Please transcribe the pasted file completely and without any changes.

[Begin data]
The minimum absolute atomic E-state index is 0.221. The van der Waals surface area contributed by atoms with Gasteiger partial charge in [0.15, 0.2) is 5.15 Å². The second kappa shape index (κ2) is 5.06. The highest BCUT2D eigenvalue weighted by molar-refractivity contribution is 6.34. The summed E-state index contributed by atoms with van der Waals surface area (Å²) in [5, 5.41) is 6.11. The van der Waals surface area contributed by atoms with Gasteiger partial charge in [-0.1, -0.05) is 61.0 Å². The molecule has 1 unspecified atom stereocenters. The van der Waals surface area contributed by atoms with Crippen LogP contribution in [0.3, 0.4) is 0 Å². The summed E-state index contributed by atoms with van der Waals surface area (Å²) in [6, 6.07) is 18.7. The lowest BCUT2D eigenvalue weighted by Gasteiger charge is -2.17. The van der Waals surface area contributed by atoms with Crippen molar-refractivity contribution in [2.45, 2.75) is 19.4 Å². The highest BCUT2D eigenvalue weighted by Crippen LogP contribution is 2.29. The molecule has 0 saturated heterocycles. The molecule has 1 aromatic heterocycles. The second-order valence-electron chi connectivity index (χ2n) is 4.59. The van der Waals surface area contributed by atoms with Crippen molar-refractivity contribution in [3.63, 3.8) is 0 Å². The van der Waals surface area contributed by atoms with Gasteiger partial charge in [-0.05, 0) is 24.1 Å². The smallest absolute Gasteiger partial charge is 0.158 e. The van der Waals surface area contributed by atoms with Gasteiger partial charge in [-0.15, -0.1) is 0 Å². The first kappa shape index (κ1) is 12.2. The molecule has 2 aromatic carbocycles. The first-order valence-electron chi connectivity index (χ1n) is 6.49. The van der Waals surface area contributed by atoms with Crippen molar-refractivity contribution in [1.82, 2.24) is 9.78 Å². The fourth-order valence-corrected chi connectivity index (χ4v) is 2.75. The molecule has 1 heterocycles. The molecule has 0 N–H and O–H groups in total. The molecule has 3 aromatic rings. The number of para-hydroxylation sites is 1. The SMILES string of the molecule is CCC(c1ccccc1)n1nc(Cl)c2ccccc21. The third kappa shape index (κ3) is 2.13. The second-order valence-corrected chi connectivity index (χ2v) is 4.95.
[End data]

The minimum absolute atomic E-state index is 0.221. The van der Waals surface area contributed by atoms with Gasteiger partial charge in [0.15, 0.2) is 5.15 Å². The second kappa shape index (κ2) is 5.06. The highest BCUT2D eigenvalue weighted by molar-refractivity contribution is 6.34. The summed E-state index contributed by atoms with van der Waals surface area (Å²) in [5, 5.41) is 6.11. The van der Waals surface area contributed by atoms with Gasteiger partial charge in [-0.1, -0.05) is 61.0 Å². The molecule has 1 unspecified atom stereocenters. The van der Waals surface area contributed by atoms with Crippen LogP contribution in [0.3, 0.4) is 0 Å². The summed E-state index contributed by atoms with van der Waals surface area (Å²) in [6, 6.07) is 18.7. The lowest BCUT2D eigenvalue weighted by Gasteiger charge is -2.17. The van der Waals surface area contributed by atoms with Crippen molar-refractivity contribution in [2.45, 2.75) is 19.4 Å². The highest BCUT2D eigenvalue weighted by Crippen LogP contribution is 2.29. The molecule has 0 saturated heterocycles. The molecule has 1 aromatic heterocycles. The second-order valence-electron chi connectivity index (χ2n) is 4.59. The van der Waals surface area contributed by atoms with Crippen molar-refractivity contribution in [3.63, 3.8) is 0 Å². The van der Waals surface area contributed by atoms with Gasteiger partial charge in [-0.05, 0) is 24.1 Å². The smallest absolute Gasteiger partial charge is 0.158 e. The van der Waals surface area contributed by atoms with Gasteiger partial charge in [-0.15, -0.1) is 0 Å². The first kappa shape index (κ1) is 12.2. The molecule has 2 aromatic carbocycles. The first-order valence-electron chi connectivity index (χ1n) is 6.49. The van der Waals surface area contributed by atoms with Crippen molar-refractivity contribution in [1.82, 2.24) is 9.78 Å². The fourth-order valence-corrected chi connectivity index (χ4v) is 2.75. The molecule has 1 heterocycles. The molecule has 0 N–H and O–H groups in total. The molecule has 3 aromatic rings. The number of para-hydroxylation sites is 1. The SMILES string of the molecule is CCC(c1ccccc1)n1nc(Cl)c2ccccc21. The third kappa shape index (κ3) is 2.13. The second-order valence-corrected chi connectivity index (χ2v) is 4.95.